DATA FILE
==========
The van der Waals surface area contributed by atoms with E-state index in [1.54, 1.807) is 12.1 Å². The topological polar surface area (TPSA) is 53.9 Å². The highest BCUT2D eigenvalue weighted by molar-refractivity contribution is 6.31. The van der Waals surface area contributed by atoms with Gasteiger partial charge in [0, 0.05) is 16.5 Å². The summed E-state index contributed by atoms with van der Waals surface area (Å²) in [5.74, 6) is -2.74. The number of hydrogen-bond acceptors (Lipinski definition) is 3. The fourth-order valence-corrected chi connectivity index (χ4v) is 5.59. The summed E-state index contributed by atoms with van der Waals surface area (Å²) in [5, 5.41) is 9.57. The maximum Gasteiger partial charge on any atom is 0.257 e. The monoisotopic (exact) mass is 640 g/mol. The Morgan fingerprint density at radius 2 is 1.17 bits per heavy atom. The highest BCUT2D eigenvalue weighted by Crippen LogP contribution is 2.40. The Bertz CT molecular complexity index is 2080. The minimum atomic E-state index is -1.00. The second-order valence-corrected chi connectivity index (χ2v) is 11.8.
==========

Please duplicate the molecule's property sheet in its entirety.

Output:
The van der Waals surface area contributed by atoms with E-state index in [1.54, 1.807) is 12.1 Å². The topological polar surface area (TPSA) is 53.9 Å². The highest BCUT2D eigenvalue weighted by molar-refractivity contribution is 6.31. The van der Waals surface area contributed by atoms with Gasteiger partial charge in [0, 0.05) is 16.5 Å². The summed E-state index contributed by atoms with van der Waals surface area (Å²) in [5.74, 6) is -2.74. The number of hydrogen-bond acceptors (Lipinski definition) is 3. The fourth-order valence-corrected chi connectivity index (χ4v) is 5.59. The summed E-state index contributed by atoms with van der Waals surface area (Å²) in [5, 5.41) is 9.57. The maximum Gasteiger partial charge on any atom is 0.257 e. The monoisotopic (exact) mass is 640 g/mol. The Morgan fingerprint density at radius 2 is 1.17 bits per heavy atom. The highest BCUT2D eigenvalue weighted by Crippen LogP contribution is 2.40. The Bertz CT molecular complexity index is 2080. The minimum atomic E-state index is -1.00. The second-order valence-corrected chi connectivity index (χ2v) is 11.8.